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Dihydroergotamine Mesylate Solution for injection

It is used to treat migraine headaches with or without aura

Generic Name: dihydroergotamine  |  Brand Name: D.H.E. 45

Brand Names: Dihydroergotamine Mesylate, D.H.E. 45

There is an FDA Alert for this drug. Click here to view it.

  • Possible serious and/or life-threatening cerebral and/or peripheral ischemia when administered concomitantly with potent CYP3A4 inhibitors (see Interactions); concomitant use contraindicated.

What is this medicine?

DIHYDROERGOTAMINE (dye hye droe er GOT a meen) is used to treat migraine headaches with or without aura. It should not be used to prevent migraine headaches.

What should I tell my health care provider before I take this medicine?

They need to know if you have any of these conditions:
  • blood vessel problems, or surgery on your arteries
  • chest pain
  • heart disease
  • high blood pressure
  • infection
  • kidney disease
  • liver disease
  • risk factors for heart disease like smoking, high cholesterol, a family history of heart disease, or if you are a postmenopausal female or a male over 40 years of age
  • an unusual or allergic reaction to dihydroergotamine, ergot alkaloids, other medicines, foods, dyes, or preservatives
  • pregnant or trying to get pregnant
  • breast-feeding

How should I use this medicine?

This medicine is for injection under the skin, into a muscle, or into a vein. You will be taught how to prepare and give this medicine. Use exactly as directed. Do not take your medicine more often than directed. Do not use more than the maximum daily or weekly dose. This drug is not for daily use.

It is important that you put your used needles and syringes in a special sharps container. Do not put them in a trash can. If you do not have a sharps container, call your pharmacist or healthcare provider to get one.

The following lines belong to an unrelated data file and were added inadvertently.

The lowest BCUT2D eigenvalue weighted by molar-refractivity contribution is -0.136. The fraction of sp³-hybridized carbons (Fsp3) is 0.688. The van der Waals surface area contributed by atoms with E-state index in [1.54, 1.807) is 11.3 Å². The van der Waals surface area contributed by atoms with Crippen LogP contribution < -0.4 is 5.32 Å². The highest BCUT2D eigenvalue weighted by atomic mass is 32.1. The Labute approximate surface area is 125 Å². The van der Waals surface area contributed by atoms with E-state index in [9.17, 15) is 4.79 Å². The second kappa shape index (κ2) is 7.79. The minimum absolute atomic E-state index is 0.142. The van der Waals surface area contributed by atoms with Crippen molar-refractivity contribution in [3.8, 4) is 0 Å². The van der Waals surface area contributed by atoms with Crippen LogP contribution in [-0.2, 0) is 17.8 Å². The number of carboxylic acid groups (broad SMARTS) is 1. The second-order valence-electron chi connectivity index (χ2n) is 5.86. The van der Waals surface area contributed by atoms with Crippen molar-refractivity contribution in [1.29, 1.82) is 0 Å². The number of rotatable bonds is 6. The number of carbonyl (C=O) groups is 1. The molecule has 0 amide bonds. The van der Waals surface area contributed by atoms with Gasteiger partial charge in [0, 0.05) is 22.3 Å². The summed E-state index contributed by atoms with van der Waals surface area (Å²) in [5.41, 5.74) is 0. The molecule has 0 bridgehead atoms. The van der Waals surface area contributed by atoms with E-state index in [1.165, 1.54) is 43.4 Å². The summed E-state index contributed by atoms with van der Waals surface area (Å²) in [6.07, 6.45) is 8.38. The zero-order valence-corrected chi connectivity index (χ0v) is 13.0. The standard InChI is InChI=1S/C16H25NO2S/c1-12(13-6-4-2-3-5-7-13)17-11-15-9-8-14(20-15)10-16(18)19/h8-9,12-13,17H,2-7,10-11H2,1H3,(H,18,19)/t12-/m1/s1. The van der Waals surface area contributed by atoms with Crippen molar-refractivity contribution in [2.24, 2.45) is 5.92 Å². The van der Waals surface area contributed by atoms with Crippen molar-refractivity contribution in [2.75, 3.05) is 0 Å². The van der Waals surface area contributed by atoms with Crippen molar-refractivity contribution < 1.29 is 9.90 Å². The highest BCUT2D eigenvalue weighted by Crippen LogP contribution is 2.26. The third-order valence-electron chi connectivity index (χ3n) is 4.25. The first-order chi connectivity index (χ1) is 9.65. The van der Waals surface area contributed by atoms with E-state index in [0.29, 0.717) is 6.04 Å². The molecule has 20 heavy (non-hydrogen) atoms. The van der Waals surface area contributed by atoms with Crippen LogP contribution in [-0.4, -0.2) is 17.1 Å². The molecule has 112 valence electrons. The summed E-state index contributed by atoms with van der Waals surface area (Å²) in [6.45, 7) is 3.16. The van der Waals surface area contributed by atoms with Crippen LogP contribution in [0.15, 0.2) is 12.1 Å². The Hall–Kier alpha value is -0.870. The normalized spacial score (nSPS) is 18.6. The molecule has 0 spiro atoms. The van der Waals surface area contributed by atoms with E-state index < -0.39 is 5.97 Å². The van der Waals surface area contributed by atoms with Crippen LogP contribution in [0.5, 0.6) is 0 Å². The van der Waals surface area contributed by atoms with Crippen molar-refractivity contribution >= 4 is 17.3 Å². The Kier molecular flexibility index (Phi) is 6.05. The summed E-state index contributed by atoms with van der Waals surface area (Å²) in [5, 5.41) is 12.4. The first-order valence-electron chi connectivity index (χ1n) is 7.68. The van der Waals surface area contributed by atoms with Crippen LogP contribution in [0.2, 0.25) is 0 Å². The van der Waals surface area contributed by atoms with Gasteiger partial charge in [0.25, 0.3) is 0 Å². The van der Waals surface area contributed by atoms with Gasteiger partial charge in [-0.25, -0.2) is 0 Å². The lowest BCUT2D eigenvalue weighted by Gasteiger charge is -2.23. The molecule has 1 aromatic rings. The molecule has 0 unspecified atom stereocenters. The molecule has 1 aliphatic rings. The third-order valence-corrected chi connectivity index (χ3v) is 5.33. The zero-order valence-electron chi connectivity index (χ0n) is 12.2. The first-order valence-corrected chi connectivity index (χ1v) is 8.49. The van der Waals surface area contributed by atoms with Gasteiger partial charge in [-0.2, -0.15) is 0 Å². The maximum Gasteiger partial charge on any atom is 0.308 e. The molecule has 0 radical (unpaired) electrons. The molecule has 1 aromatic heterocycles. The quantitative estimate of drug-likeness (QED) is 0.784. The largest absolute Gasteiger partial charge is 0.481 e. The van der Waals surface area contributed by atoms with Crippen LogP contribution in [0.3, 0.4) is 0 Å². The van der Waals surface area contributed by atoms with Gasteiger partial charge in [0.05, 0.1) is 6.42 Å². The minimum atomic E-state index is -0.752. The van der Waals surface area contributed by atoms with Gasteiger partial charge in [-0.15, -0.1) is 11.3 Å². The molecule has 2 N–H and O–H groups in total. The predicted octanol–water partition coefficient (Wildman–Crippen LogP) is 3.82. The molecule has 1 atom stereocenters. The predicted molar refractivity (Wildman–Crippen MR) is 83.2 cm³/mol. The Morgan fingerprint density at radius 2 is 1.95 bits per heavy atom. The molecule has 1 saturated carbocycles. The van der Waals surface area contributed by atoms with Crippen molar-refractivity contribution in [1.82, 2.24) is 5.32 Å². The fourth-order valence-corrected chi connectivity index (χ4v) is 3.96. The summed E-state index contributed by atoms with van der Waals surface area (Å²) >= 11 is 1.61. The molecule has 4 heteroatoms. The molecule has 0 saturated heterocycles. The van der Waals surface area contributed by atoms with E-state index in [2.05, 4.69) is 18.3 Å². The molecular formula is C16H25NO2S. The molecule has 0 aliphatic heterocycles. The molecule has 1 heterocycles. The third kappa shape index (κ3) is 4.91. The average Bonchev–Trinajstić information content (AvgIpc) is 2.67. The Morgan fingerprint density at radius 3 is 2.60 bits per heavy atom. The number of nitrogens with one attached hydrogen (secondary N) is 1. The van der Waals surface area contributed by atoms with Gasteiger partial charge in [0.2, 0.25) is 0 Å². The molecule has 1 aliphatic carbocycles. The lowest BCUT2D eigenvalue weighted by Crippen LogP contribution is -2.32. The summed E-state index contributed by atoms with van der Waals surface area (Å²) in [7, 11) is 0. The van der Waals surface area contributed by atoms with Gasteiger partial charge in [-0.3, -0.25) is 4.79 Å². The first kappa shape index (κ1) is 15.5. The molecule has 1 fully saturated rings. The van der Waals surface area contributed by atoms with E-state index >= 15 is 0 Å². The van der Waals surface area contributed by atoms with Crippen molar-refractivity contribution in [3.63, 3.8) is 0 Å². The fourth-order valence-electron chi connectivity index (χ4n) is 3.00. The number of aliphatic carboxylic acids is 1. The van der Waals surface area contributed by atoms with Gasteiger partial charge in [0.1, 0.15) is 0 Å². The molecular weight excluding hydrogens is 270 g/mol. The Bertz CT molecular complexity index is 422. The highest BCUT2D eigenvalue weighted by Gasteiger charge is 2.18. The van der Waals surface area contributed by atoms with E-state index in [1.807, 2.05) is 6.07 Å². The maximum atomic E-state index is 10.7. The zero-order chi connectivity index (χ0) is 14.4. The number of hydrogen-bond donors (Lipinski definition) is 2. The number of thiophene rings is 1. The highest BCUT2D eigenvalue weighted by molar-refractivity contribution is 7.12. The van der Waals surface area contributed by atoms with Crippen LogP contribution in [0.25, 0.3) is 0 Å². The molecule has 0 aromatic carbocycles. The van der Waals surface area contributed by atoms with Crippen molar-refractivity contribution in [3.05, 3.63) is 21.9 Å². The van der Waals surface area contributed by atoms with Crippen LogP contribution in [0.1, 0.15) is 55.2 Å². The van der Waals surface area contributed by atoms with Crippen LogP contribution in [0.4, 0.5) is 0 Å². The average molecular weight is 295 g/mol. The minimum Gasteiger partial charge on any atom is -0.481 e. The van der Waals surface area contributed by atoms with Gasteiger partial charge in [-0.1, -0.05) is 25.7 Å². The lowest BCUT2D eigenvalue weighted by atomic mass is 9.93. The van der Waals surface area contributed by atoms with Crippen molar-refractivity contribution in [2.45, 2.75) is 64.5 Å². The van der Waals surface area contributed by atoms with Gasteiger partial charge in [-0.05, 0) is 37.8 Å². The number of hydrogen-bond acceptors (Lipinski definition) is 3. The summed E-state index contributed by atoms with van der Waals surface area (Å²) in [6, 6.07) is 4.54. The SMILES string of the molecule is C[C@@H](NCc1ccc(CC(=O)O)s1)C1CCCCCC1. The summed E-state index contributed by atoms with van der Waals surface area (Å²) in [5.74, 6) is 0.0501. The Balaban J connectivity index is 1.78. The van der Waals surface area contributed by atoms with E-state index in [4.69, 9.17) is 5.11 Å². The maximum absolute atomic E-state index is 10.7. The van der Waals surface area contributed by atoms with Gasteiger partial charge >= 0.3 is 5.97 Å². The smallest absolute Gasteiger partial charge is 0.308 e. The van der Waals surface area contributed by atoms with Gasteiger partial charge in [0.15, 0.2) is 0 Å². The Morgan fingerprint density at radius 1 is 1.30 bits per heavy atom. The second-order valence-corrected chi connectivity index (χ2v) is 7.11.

Talk to your pediatrician regarding the use of this medicine in children. Special care may be needed.

What if I miss a dose?

This does not apply. Use this medicine only when you have a headache. Do not use double or extra doses.

What may interact with this medicine?

Do not take this medicine with any of the following medicines:
  • clarithromycin
  • cocaine
  • conivaptan
  • dexfenfluramine
  • ergot alkaloids like dihydroergotamine, ergonovine, ergotamine, methylergonovine
  • ephedrine
  • erythromycin
  • feverfew
  • grapefruit juice
  • imatinib
  • medicines for migraine headache like almotriptan, eletriptan, frovatriptan, naratriptan, rizatriptan, sumatriptan, zolmitriptan
  • medicines used to treat colds or breathing difficulties
  • medicines used to treat fungal infections like itraconazole, ketoconazole, posaconazole and voriconazole
  • midodrine
  • nefazodone
  • nitrate medicines like nitroglycerin
  • some medicines for HIV
  • troleandomycin

This medicine may also interact with the following medications:

  • medicines for blood pressure
  • medicines for mental depression
  • nicotine

What should I watch for while using this medicine?

Visit your doctor for regular check ups. Tell your doctor or healthcare professional if your symptoms do not start to get better or if they get worse.

You may get drowsy or dizzy. Do not drive, use machinery, or do anything that needs mental alertness until you know how this medicine affects you. To reduce dizzy or fainting spells, do not sit or stand up quickly, especially if you are an older patient. Alcohol can increase drowsiness, dizziness and flushing. Avoid alcoholic drinks.

What side effects may I notice from receiving this medicine?

Side effects that you should report to your doctor or health care professional as soon as possible:
  • allergic reactions like skin rash, itching or hives, swelling of the face, lips, or tongue
  • fast, irregular heartbeat
  • muscle pain or cramps
  • pain, tightness, or discomfort in your chest
  • pain, tingling, numbness in the hands or feet
  • weakness in legs
  • vomiting

Side effects that usually do not require medical attention (report to your doctor or health care professional if they continue or are bothersome):

  • changes in the taste of food
  • cold hands or feet
  • nasal congestion or sore throat
  • nausea


Last Updated: November 30, 2009
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